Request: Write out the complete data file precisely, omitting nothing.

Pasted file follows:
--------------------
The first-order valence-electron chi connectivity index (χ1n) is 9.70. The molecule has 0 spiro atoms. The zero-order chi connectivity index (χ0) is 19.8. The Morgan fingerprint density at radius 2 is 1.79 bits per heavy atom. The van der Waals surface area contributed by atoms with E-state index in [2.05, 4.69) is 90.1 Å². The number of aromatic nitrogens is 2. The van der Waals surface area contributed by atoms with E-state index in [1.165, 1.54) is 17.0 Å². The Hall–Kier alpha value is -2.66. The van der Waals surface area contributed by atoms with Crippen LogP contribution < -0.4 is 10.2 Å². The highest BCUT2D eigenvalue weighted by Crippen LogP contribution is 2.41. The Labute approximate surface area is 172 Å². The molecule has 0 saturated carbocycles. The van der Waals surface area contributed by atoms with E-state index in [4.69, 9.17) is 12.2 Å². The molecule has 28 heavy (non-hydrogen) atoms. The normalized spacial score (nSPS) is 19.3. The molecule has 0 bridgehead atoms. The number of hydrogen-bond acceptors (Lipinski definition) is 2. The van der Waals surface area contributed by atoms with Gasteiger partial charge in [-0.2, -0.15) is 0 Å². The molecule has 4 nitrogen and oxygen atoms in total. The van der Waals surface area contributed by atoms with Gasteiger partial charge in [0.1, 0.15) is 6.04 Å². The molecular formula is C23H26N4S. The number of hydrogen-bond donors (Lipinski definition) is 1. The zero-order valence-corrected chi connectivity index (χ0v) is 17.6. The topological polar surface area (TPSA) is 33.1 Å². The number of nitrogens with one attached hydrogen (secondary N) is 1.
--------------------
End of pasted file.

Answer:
The first-order valence-electron chi connectivity index (χ1n) is 9.70. The molecule has 0 spiro atoms. The zero-order chi connectivity index (χ0) is 19.8. The Morgan fingerprint density at radius 2 is 1.79 bits per heavy atom. The van der Waals surface area contributed by atoms with E-state index in [2.05, 4.69) is 90.1 Å². The number of aromatic nitrogens is 2. The van der Waals surface area contributed by atoms with E-state index in [1.165, 1.54) is 17.0 Å². The Hall–Kier alpha value is -2.66. The van der Waals surface area contributed by atoms with Crippen LogP contribution < -0.4 is 10.2 Å². The highest BCUT2D eigenvalue weighted by Crippen LogP contribution is 2.41. The Labute approximate surface area is 172 Å². The molecule has 0 saturated carbocycles. The van der Waals surface area contributed by atoms with E-state index in [4.69, 9.17) is 12.2 Å². The molecule has 28 heavy (non-hydrogen) atoms. The normalized spacial score (nSPS) is 19.3. The molecule has 0 bridgehead atoms. The number of hydrogen-bond acceptors (Lipinski definition) is 2. The van der Waals surface area contributed by atoms with Gasteiger partial charge in [-0.2, -0.15) is 0 Å². The molecule has 4 nitrogen and oxygen atoms in total. The van der Waals surface area contributed by atoms with Gasteiger partial charge in [0.1, 0.15) is 6.04 Å². The molecular formula is C23H26N4S. The number of hydrogen-bond donors (Lipinski definition) is 1. The zero-order valence-corrected chi connectivity index (χ0v) is 17.6. The topological polar surface area (TPSA) is 33.1 Å². The number of nitrogens with one attached hydrogen (secondary N) is 1.